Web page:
More than 20 people testified Monday in the first day of the trial of three men accused of committing a string of violent burglaries and robberies from 2009 to 2010.
During her opening statement, Centre County District Attorney Stacey Parks Miller said the three defendants, Maxsim Illarionov, Dmitriy Litvinov and Anatoliy Veretnov, treated people's homes and businesses like personal candy stores under the guise of "greed, guns and gangster wannabes." The three defendants are charged with multiple counts of robbery, simple assault, criminal mischief, theft, receiving stolen property and conspiracy.
Parks Miller went on to say that the three liked to brag to others about their exploits and explained to the jury each of their roles in "the crew." Parks Miller said Illarionov was the leader, Litvinov was the "muscle" and Veretnov had connections to guns, which they stole from a friend of Veretnov's in Erie.
The last of three opening statements from each of the defense attorneys was from Jonathan Sobel, the attorney for Litvinov, who made a distinction to the jury between direct evidence and circumstantial evidence. Sobel said that the Commonwealth would likely present mostly circumstantial evidence.
"Direct evidence is seeing it rain," Sobel said. "Circumstantial evidence is seeing wet grass and inferring it rained."
Anaida Manukyan, an elderly Russian woman, was the first to testify. Manukyan testified that while staying at her cousin's house on the night of July 12, 2008, a strange man in the home pointed a gun at her in the dark and asked her for her money.
Manukyan testified that she agreed to give him the money if he wouldn't kill her, to which the burglar agreed. Then, Manukyan said, she led the burglar down the stairs of the house to the front door where she rang the doorbell a couple times and ran to the neighbor's house where she called the police.
Manukyan also said she knew Litvinov previously, as his mother used to clean the house she was in and he would often be around. She described him as a very polite boy who often talked to her.
Detective Ralph Ralston of the State College Police Department testified that about a year after this incident occurred, he had the woman do a photo lineup with eight photos of men similar in appearance to Illarionov. The woman said it could be two of the men, one being Illarionov.
Another person, this time a young man, also testified today that he was threatened with a gun on January 24, 2010, when a man robbed the Uni-Mart he was working at on Waupelani Drive.
The man said that at 8 p.m., a man came in with a mask and gloves on and said he would kill him unless he gave the burglar the money. The man estimated that he gave him around $600.
When questioned by police initially, the man told police the burglar had no accent. Today, however, the man said that he thought he had a Russian accent at the time, he was just so used to it he didn't consciously realize it.
The last person to testify today was Josh Dunlap, an inmate Centre County Correctional Facility. Dunlap testified that he was on the same cell block as Litvinov in late summer 2010 and May 2011, where Litvinov would often tell him about the crimes he is charged with committing.
Dunlap said Litvinov trusted him and that's why he confided in Dunlap. Dunlap said Litvinov told him he and his friends robbed a Dollar General in Centre Hall as "practice" for "bigger and better jobs" such as a bank and a pharmacy in Boalsburg.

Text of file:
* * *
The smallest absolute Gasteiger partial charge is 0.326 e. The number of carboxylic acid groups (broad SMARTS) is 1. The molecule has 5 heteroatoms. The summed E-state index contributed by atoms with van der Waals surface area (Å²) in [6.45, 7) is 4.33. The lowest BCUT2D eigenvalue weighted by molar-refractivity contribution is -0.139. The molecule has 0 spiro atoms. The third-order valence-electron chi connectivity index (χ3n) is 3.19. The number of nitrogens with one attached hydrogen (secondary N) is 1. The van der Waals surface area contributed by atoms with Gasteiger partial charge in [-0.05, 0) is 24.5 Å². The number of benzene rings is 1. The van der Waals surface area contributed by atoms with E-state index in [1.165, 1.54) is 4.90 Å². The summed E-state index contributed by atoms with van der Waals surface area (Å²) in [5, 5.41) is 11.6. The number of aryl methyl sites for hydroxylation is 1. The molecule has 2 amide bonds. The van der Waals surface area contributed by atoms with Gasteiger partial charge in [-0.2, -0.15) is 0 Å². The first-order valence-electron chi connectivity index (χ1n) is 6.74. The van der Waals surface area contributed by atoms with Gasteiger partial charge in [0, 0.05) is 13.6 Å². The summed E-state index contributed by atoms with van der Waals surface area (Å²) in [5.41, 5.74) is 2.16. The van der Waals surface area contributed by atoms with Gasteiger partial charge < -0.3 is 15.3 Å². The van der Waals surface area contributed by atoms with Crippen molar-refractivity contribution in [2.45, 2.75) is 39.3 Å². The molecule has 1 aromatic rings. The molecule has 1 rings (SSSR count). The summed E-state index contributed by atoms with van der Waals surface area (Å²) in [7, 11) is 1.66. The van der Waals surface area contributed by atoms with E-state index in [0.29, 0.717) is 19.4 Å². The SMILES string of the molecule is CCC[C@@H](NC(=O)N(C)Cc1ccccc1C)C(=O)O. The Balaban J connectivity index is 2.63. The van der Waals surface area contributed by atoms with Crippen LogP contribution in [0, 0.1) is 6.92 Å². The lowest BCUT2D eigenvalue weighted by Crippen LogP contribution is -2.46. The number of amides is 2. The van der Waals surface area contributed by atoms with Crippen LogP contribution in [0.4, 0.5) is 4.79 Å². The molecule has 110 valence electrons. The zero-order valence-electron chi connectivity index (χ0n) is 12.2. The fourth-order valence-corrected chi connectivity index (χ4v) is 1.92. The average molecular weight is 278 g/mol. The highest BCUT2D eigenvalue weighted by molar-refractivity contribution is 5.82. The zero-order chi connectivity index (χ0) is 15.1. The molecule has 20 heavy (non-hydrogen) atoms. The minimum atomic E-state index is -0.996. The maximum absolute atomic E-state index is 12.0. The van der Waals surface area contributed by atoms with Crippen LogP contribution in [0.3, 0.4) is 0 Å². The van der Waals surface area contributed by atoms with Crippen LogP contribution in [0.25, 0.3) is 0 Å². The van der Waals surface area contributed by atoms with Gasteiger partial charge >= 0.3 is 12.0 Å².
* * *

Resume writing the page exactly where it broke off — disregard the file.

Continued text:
Litvinov also told Dunlap he and his friends had robbed the Uni-Mart on Waupelani Drive, but also said the police would never catch them because the person they robbed got the height of the burglar wrong.
Dunlap also said he made no deal with the Commonwealth for early release upon questioning from Sobel.
Some of those who had been burglarized sustained what they described as major losses.
Bill Clarke, for instance, testified that while visiting his daughter in Saratoga, NY, at the end of September 2009, he was called by State College Police and informed that his house had been robbed. Clarke said his wife would often keep cash in the house for home repairs and, upon inspection, nearly $100,000 in cash was stolen along with some jewelry and jars of collected coins.
Detective Michael McDannel testified today that some of the property, mostly jewelry, was found in three places: the laundry room ceiling in which Litvinov stashed stolen items, Illarionov's apartment and a storage room he rented.
Jeremy Gibson and his wife, owners of Digital Trace Forensics, 1318 W College Ave, said they lost exactly $22,576.22 when their store was broken into.
Gibson testified Monday that many items, including computer parts and video game consoles were stolen, as well as the computer and external hard drives that contained all the finances of the business as well as all their customer contacts.
"It was almost like starting the business from scratch," Gibson said.
Ralston again testified that things such as one of Gibson's personal hard drives that were once filled with photos were recovered at Illarionov's apartment, filled with photos of Illarionov and his brother.
Kerry Small of Legacy Logistics, 3450 W College Ave, testified that on December 3, 2009, the window to his office had been pushed in. When he got to his office, he said, he found a Mac computer, PowerPoint projector, video camera, iPod and Blackberry phone had all been stolen.
Other peoples whose homes and businesses had been burglarized, but who suffered smaller loses, also testified, including a man who had $750 stolen from his gas station and a woman who had two jewelry boxes, a bicycle and a power drill stolen from her apartment.